China’s Xi Jinping with African leaders at the Forum for Africa-China Cooperation, September 2018

In March, the European Union Commission set out its vision for a renewed and
intensified strategy with Africa.

Strengthened relations would be based on an expansive list of “respective and mutual interests”, such as “ensuring access to sustainable energy and protecting biodiversity and natural resources” and“promoting universal values, human rights, democracy, rule of law and gender equality”. Partnership would be a project of political integration based on liberal and democratic civic values. The EU’s foreign policy chief Josep Borell set the ambition of “a better world based on a rules-based international order”.

China sees the future differently. In August in Zimbabwe, a country in the midst of political crisis, a spokesperson for the Chinese Embassy used a scathing attack against African journalist Tawanda Majoni to declare, “Mutual respect for each other’s sovereignty, non-interference in each other’s internal affairs, equality, and mutual benefit are the fundamental principles governing China’s relations with Zimbabwe.”

The statement encapsulated Chinese leader Xi Jinping’s Five Nos speech at the 2018 Forum for China-Africa Cooperation: as long as African states stay out of China’s internal political affairs, China will gladly reciprocate.

Since the inception of FOCAC in 2000, China has steadily built its bilateral trade and relations with Africa to fuel its rapid economic growth and elevate its international standing. This has raised EU concerns over its eroded bargaining power and clashes between the two powers.

Is a reconciliation of the differing approaches to the African continent possible?

While the EU Commission put forward an initiative for trilateral EU-China-Africa cooperation in 2008, little of substance has come of it since. However, recent developments have pointed to the need to kickstart talks: the growing tensions; an upcoming agreement between the EU and the African, Caribbean and Pacific group; and the COVID-19 pandemic indicate important decisions will need to be made in the coming months.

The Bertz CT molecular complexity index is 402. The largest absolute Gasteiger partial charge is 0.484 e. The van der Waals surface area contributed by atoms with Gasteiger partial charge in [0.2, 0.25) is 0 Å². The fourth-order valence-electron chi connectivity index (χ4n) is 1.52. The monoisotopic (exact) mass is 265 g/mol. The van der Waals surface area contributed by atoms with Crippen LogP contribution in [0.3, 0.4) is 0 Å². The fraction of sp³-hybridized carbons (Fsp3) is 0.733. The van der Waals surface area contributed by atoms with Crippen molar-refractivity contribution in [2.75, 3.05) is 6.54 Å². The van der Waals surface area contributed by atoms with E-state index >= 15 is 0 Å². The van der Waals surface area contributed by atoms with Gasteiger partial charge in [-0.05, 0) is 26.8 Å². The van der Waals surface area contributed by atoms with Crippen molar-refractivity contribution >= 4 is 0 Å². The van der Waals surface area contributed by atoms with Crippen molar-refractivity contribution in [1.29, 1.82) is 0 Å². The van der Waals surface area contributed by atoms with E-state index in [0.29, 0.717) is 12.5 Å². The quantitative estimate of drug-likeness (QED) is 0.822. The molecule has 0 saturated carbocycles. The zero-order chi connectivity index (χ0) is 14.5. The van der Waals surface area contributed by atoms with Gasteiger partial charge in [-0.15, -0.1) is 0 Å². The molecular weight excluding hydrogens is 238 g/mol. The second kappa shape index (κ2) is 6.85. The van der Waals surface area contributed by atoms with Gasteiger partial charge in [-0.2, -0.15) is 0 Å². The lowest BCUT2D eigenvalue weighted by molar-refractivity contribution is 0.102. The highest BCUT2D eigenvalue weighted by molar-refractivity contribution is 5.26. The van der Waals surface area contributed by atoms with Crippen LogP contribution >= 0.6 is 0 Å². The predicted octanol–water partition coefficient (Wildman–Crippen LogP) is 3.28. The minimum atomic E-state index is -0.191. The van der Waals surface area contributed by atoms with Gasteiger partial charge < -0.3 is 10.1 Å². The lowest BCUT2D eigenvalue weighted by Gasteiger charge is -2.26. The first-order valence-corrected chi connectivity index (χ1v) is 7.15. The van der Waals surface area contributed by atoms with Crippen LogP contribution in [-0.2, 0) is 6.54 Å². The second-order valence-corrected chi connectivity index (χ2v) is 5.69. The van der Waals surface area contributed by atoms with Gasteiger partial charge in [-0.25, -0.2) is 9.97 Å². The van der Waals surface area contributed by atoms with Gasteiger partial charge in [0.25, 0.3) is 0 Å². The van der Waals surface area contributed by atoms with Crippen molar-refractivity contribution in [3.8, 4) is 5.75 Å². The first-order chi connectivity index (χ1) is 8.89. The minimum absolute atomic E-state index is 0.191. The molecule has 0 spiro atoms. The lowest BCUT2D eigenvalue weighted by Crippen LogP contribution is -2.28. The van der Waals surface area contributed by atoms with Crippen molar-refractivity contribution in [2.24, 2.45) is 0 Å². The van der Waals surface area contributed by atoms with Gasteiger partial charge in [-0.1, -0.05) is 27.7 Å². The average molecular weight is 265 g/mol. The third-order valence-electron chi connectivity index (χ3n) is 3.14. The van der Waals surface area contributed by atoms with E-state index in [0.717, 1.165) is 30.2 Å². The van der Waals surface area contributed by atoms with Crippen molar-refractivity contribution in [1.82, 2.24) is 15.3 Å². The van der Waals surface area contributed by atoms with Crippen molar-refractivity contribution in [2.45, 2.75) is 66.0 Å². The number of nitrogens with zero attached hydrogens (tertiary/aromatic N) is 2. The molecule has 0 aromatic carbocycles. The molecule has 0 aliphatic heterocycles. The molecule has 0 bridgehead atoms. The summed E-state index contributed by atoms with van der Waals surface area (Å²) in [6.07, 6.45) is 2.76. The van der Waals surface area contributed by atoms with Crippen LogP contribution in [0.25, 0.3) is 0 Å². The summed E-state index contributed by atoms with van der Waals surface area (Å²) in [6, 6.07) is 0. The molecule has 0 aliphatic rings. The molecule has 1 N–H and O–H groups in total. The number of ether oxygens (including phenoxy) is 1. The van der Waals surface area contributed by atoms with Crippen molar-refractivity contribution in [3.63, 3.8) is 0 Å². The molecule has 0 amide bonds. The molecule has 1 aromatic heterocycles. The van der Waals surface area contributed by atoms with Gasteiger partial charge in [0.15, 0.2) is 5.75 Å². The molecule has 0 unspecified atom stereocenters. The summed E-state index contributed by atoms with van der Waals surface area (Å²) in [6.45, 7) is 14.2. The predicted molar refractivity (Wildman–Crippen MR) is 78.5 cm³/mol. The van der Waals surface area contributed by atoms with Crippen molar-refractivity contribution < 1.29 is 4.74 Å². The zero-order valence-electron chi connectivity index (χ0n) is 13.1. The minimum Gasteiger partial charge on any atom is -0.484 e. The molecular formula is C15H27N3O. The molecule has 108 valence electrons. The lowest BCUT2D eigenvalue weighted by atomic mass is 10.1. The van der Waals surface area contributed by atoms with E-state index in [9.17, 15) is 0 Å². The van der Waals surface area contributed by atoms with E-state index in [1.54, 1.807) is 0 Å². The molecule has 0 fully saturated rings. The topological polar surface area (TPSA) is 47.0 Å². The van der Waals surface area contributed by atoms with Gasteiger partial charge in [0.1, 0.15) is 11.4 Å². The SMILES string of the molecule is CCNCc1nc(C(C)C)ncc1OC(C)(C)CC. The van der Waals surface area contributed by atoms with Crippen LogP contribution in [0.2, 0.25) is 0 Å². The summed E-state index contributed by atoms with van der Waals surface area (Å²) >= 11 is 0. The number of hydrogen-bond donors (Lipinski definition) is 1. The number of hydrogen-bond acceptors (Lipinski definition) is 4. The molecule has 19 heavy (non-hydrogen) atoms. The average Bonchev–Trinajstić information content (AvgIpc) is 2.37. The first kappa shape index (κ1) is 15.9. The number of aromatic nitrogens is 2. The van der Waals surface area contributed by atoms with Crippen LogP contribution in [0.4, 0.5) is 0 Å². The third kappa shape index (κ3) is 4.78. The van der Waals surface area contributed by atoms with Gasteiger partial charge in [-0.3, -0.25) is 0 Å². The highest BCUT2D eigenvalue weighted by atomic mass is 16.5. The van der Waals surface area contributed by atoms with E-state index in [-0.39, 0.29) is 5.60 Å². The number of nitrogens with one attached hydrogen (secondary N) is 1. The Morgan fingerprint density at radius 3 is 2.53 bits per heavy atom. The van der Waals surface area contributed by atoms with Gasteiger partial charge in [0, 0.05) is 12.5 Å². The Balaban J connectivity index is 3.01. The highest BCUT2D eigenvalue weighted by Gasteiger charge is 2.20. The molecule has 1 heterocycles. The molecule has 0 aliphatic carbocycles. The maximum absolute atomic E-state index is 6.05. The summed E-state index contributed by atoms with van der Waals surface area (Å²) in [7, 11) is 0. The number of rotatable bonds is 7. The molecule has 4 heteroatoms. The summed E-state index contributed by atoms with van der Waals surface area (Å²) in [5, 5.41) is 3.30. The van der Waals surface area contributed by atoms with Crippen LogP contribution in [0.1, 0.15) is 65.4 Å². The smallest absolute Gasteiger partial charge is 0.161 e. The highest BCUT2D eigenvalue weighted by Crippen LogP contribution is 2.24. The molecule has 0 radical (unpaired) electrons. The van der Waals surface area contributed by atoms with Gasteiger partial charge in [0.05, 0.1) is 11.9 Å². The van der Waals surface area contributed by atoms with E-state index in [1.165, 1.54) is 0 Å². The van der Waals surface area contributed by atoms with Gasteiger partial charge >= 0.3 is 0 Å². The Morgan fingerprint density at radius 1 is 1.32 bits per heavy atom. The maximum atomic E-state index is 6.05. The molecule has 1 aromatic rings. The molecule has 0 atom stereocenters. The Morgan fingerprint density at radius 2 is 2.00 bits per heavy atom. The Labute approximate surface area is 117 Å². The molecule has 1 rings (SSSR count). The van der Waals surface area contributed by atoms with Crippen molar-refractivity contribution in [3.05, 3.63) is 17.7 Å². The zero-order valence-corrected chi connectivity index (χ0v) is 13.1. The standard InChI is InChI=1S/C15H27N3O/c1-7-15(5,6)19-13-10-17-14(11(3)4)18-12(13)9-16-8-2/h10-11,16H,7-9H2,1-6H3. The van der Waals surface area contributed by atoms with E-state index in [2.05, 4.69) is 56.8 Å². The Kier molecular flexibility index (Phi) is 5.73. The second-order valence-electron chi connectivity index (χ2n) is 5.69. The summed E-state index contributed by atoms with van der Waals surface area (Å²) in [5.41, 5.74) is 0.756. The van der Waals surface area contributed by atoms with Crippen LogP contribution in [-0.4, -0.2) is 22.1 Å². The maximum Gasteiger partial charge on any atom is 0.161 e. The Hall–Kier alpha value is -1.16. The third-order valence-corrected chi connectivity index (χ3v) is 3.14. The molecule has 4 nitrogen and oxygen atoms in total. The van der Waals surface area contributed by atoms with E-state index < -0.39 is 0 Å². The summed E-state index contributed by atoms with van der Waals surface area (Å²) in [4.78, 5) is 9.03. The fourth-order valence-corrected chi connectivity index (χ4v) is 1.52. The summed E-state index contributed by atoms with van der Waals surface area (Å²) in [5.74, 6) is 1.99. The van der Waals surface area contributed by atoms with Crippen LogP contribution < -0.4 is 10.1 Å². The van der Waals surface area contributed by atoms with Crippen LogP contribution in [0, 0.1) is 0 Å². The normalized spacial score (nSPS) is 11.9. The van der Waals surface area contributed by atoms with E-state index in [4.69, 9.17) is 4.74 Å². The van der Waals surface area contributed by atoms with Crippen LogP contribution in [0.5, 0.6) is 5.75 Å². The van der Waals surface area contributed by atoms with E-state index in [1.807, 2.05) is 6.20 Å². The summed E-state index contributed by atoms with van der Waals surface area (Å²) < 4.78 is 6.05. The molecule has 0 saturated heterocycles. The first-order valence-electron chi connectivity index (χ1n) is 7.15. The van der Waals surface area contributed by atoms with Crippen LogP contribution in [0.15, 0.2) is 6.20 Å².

The View From Europe

The EU-27 remains Africa’s main partner for trade in goods, making up 31% and 29% of African
exports and imports respectively in 2019 (compared to China’s 11% and 16%).

Despite increasing competition, the EU also remains Africa’s biggest investor in both stock and flows, as well as in greenfield investments. In 2016, the bloc accounted for 40% of FDI stock in Africa. However, China’s involvement in the continent is catching up quickly, with the EU struggling to respond accordingly due to internal divisions.

A particular area of concern for the EU is international development, long central in EU-African relations. Those wary of China’s involvement point to instances in which Beijing’s actions directly contradicted those of Europe and the international community at large. One
example is Angola, which in 2004 turned down IMF loans with attached requirements for transparency measures, in favor of an unexpected unconditional offer of $2 billion from the
Chinese Eximbank.

But other officials note that traditional donors, such as the EU, rarely compete directly with China, as the two actors are largely operating within different sectors. They also suggest that the EU’s faltering relevance on the continent is more directly attributable to the failings of its own development regime, rather than to China strategy.

China also poses political challenges for the EU, with tensions around migration from Africa and the Middle East already hurting the EU’s universalist human rights narrative. Beijing’s development narrative of a third-world country turned global superpower is more attractive to African governments, in contrast to claims of paternalistic EU approach.

The EU is hoping to adjust its strategy to emphasize economic partnership over aid, including through the upcoming follow-up to the 2000 Cotonou Agreement with the ACP states.

The Agreement has long been a source of discontent and frustration for African states.
Originally set to expire in February this year, the deadline has been pushed back to
December as negotiations seek to address the asymmetry in the EU-African dynamic. But if the agreement is complete, its implementation will be a matter for further attention.

China’s Ambitions

The usual perception of China’s role in Africa sees it as a resource-hungry, neo-colonialist
power, solely looking to gain access to oil, gas and minerals while opening up African
markets for the benefit of Chinese enterprises.

There is some truth to this. China’s rapid economic growth since the 1980s has required a large inflow of natural resources. The majority of Chinese aid to Africa is managed by the Eximbank, whose central mandate is ultimately to bolster Beijing’s economy and promote domestic growth.